Introducing Poetry Club

Seniors+Taber+Hersum+and+Maesy+Edmonstone+write+their+own+poems+at+the+Dec.+2+Poetry+Club+meeting.+
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Introducing Poetry Club

Seniors Taber Hersum and Maesy Edmonstone write their own poems at the Dec. 2 Poetry Club meeting.

Seniors Taber Hersum and Maesy Edmonstone write their own poems at the Dec. 2 Poetry Club meeting.

Jacob Maguire

Seniors Taber Hersum and Maesy Edmonstone write their own poems at the Dec. 2 Poetry Club meeting.

Jacob Maguire

Jacob Maguire

Seniors Taber Hersum and Maesy Edmonstone write their own poems at the Dec. 2 Poetry Club meeting.

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On a bleak Tuesday afternoon in December, laughter, loud voices, and applause erupt from Rm. 310. The noise shatters the silence of the English hallway after school.

Inside the classroom, Poetry Club meets. During the meetings, students listen to spoken word poetry and write poems both in groups and individually. They also have the opportunity to share their original poems aloud.

Senior Tatianna Noriega created the club in November as her senior project. Even so, Noriega is extremely enthusiastic about the subject matter.

“I started this club to focus on all types of poetry, but especially spoken word poetry,” Noriega said. “I feel like spoken word poetry can connect us all.” Noriega also encourages shy students who like poetry, but may not enjoy reading aloud, to join.

“I like reading poetry aloud, especially, because I struggle with something that I like to call verbal dyslexia, where I struggle to come up with the right words,” she said. “Spoken word poetry doesn’t need to have a structure. It can be fragmented.”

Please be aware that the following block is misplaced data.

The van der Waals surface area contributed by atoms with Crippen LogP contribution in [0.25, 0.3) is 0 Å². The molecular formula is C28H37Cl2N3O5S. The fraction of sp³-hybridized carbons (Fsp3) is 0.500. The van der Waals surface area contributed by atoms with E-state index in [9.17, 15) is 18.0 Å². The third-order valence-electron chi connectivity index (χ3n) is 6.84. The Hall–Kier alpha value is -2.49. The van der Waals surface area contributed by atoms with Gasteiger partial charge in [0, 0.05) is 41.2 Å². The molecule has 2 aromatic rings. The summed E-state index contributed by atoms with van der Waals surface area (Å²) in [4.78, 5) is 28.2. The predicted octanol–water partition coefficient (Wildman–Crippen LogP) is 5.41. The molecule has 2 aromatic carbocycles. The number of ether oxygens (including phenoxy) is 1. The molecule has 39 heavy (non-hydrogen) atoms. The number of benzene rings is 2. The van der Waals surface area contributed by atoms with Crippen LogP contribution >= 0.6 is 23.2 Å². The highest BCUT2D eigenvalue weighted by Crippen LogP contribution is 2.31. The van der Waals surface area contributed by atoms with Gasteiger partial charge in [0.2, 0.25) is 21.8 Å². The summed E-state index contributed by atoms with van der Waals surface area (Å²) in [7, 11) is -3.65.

According to Noriega, spoken word poetry is also “open to all shapes and forms.” It doesn’t have to be serious or meaningful, she said. Instead, “it can be funny or meaningless.”

Also referred to as “slam” poetry, spoken word poetry is utilized in a variety of methods and mediums, frequently to get people interested or engaged in different aspects of life. For example, orators use it to capture the attention of urban school audiences and encourage them to make the most of their formative years.

Freshman James Rogers joined the club to explore his passion for poetry. “I joined this club because I really enjoy writing poetry,” he said. “I’ll be back next week.”

Sophomore Chyna Dougherty came to a club meeting because she wanted to try something new. She said, “I heard about Poetry Club and I decided, hey, why not?”

Ms. Christina Lawrence, an English teacher, advises the club. This year, Lawrence teaches American Literature, Creative Writing, and English I.

Poetry Club meets every Tuesday in Rm. 310 from 2 to 3 p.m. On Nov. 17, the date of the club’s first meeting, only one student showed up. By Dec. 2, however, its membership had expanded to a group of four seniors, four sophomores, and two freshmen.

Noriega plans to hold meetings all year, culminating with a spoken poetry night in the auditorium. Additionally, she hopes that the club will continue after she graduates this June, but its future depends on the number of students who are interested.

“Everybody should join Poetry Club,” Lawrence said. “The more people, the better.”

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